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Cardinal Antonio Cañizares says the condemnations he’s faced over a controversial homily reminds him of past Christian persecution.
Matthew Cullinan Hoffman Matthew Cullinan Hoffman Follow Matthew

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Spanish cardinal doubles down on rebuke of ‘gay empire’ amid attacks

Matthew Cullinan Hoffman Matthew Cullinan Hoffman Follow Matthew

June 1, 2016 (LifeSiteNews) – A feminist organization in the Spanish province of Valencia are asking the government to prosecute a cardinal who denounced the influence of the “gay empire” and gender ideology.

Cardinal Antonio Cañizares, former prefect of the Vatican’s Congregation for Divine Worship and current archbishop of Valencia, recently told the faithful in a sermon, “The family is being stalked today, in our culture, by endlessly grave difficulties, while it suffers serious attacks, which are hidden from no one.”

“We have legislation contrary to the family, the acts of political and social forces, to which are added movements and acts by the gay empire, by ideologies such as radical feminism, or the most insidious of all, gender ideology,” said Cañizares.

“When the family is attacked or is diminished, the most sacred forms of human relationship are perverted,” he added.

On Friday members of the Feminist Platform of Alicante, a town in the same province, presented a formal request to government officials asking for the prosecution of Cañizares for “inciting discrimination and hatred” through his sermon. They were accompanied by representatives of leftist political parties, according to Spain’s El Mundo newspaper.

According to the group’s coordinator, Yolanda Díaz, feminists are “fed up with the impunity of the leaders of the Church” because they advocate “gender stereotypes that cause discrimination,” and expressed hope that prosecutors would not be satisfied with an “I’m sorry” from the cardinal.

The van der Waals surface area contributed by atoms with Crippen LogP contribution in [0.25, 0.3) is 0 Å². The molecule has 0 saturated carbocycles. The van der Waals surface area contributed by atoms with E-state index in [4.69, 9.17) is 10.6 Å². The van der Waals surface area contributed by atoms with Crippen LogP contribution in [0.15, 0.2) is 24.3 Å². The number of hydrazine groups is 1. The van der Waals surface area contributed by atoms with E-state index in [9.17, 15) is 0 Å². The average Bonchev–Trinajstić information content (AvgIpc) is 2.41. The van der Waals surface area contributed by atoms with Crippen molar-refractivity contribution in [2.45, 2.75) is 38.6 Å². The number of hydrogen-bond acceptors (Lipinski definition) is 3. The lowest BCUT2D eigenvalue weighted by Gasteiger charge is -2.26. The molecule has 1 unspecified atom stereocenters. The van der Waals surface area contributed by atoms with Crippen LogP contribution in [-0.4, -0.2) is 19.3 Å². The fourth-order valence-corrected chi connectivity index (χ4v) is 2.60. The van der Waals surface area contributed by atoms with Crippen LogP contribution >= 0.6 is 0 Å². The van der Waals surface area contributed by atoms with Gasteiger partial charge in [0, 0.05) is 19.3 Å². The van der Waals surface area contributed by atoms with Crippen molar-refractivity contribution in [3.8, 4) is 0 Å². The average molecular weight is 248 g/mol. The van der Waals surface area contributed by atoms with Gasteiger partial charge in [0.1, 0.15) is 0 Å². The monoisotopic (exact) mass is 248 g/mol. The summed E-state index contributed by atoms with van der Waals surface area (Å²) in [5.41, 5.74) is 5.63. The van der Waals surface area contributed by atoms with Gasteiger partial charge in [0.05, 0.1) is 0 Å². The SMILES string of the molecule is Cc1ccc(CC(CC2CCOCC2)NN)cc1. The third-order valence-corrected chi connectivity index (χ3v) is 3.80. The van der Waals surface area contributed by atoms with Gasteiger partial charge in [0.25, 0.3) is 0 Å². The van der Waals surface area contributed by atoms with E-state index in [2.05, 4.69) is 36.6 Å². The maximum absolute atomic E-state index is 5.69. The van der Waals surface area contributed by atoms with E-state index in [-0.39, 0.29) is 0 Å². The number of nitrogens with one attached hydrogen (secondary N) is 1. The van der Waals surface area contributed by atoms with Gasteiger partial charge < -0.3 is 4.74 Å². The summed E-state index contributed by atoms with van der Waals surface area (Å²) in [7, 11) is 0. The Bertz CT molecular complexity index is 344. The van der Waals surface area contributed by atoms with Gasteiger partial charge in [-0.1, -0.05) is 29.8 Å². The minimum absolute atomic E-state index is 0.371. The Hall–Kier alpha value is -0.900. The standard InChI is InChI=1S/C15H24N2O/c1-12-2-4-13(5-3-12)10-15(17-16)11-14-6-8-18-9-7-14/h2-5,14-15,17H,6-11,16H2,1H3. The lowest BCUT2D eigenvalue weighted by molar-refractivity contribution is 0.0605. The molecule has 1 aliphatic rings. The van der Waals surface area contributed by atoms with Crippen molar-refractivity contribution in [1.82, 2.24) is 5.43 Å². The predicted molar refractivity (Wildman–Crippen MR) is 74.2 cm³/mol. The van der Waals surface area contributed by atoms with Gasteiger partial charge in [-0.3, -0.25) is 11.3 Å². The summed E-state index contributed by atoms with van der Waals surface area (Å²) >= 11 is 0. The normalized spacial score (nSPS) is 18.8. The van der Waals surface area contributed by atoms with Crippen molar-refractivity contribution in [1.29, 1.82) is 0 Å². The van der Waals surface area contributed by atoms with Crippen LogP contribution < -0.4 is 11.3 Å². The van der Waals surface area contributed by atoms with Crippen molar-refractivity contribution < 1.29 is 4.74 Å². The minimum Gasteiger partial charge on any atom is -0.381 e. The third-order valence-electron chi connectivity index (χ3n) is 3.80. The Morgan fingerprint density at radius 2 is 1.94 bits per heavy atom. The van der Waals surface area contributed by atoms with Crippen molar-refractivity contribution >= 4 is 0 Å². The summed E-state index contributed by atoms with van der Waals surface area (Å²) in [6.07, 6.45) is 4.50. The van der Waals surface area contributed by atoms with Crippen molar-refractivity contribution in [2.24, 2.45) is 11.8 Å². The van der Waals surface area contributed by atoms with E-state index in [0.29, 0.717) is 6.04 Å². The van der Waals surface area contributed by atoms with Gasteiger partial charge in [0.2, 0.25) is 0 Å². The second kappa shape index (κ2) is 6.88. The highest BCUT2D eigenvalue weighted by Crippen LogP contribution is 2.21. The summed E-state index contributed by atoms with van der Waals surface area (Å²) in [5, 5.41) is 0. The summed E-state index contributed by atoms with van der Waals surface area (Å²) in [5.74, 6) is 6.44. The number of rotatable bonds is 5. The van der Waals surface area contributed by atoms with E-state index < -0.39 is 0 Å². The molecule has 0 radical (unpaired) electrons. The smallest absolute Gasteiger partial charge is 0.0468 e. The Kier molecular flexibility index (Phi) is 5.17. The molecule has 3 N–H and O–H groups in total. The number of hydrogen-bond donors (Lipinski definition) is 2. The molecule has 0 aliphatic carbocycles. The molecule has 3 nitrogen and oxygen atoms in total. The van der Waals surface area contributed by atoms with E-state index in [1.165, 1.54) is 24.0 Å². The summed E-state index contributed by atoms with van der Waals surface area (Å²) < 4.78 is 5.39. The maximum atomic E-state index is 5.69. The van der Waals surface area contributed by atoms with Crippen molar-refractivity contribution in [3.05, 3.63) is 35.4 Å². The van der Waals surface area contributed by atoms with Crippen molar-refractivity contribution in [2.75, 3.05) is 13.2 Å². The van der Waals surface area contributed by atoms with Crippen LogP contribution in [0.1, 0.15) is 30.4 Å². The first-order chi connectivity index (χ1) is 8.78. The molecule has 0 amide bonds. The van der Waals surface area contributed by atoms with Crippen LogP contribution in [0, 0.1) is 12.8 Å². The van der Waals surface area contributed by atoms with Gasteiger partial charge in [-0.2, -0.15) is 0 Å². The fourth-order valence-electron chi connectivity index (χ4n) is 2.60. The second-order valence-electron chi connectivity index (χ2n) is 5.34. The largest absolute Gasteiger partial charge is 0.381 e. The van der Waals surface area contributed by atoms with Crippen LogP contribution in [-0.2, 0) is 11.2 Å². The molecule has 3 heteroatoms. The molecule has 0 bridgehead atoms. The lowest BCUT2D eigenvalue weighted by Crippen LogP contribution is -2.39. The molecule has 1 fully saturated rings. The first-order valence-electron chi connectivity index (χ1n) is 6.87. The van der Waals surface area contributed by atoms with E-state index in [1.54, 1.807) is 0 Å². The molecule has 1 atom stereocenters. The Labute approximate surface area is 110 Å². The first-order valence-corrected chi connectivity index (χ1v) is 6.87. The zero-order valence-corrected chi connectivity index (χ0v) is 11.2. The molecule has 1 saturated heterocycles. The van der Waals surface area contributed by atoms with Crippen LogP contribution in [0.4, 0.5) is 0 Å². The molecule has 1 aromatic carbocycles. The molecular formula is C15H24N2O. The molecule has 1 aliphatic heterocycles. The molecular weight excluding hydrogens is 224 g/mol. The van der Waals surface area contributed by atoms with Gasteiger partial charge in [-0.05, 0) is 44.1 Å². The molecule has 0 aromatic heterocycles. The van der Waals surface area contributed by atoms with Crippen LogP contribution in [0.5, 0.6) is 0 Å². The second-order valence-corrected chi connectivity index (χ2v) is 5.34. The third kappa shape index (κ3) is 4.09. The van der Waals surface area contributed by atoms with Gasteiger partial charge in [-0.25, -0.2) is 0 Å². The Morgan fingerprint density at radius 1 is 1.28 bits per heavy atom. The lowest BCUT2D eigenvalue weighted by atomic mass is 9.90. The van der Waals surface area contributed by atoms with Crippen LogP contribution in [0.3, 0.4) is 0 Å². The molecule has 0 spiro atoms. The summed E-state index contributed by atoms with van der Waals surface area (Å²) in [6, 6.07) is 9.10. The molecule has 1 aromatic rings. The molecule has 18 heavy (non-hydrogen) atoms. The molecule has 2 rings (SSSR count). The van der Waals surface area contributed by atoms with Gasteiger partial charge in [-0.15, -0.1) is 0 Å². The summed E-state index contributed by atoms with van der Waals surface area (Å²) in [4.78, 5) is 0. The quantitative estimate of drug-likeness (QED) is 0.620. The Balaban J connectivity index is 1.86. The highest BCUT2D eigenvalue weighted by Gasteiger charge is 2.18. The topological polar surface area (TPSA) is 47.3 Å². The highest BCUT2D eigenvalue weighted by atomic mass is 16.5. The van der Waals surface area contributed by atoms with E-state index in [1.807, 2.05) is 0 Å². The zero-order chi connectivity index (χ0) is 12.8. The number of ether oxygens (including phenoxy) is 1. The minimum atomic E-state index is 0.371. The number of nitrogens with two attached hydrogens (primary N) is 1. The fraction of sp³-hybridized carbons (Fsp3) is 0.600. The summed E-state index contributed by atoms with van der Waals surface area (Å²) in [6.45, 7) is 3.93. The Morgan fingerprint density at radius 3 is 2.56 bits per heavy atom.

“We ask the administration and the prosecutor’s office not to leave those comments unpunished,” said Díaz, who claimed that feminists were persecuted for fighting for “equality between men and women” and against the “heteronormative family.”

The governor of Valencia, Ximo Puig, denounced Cañizares’ statements, accusing him of “fomenting hatred,” and claiming that “the whole world understands that each person can love whom he wants.” He quoted Pope Francis’s question, “Who am I to judge?”, a remark made with regard to homosexuals two years ago and used often by those who oppose Catholic teaching on the immorality of homosexual acts.

Cardinal Cañizares has responded to his accusers with a press release in which he challenges jurists to show him what in his statements is “homophobic.”

“The censure and condemnation suffered by me in part of the media, by certain groups and certain politicians, remind one of periods of our history, but which are still recent, in which they censured and condemned certain homilies and certain preachers,” said Cañizares, invoking the persecution of Catholic clergy by socialists before and during the Spanish Civil War, in which thousands were killed for their faith. “Is it homophobic to defend the family?” he asked.

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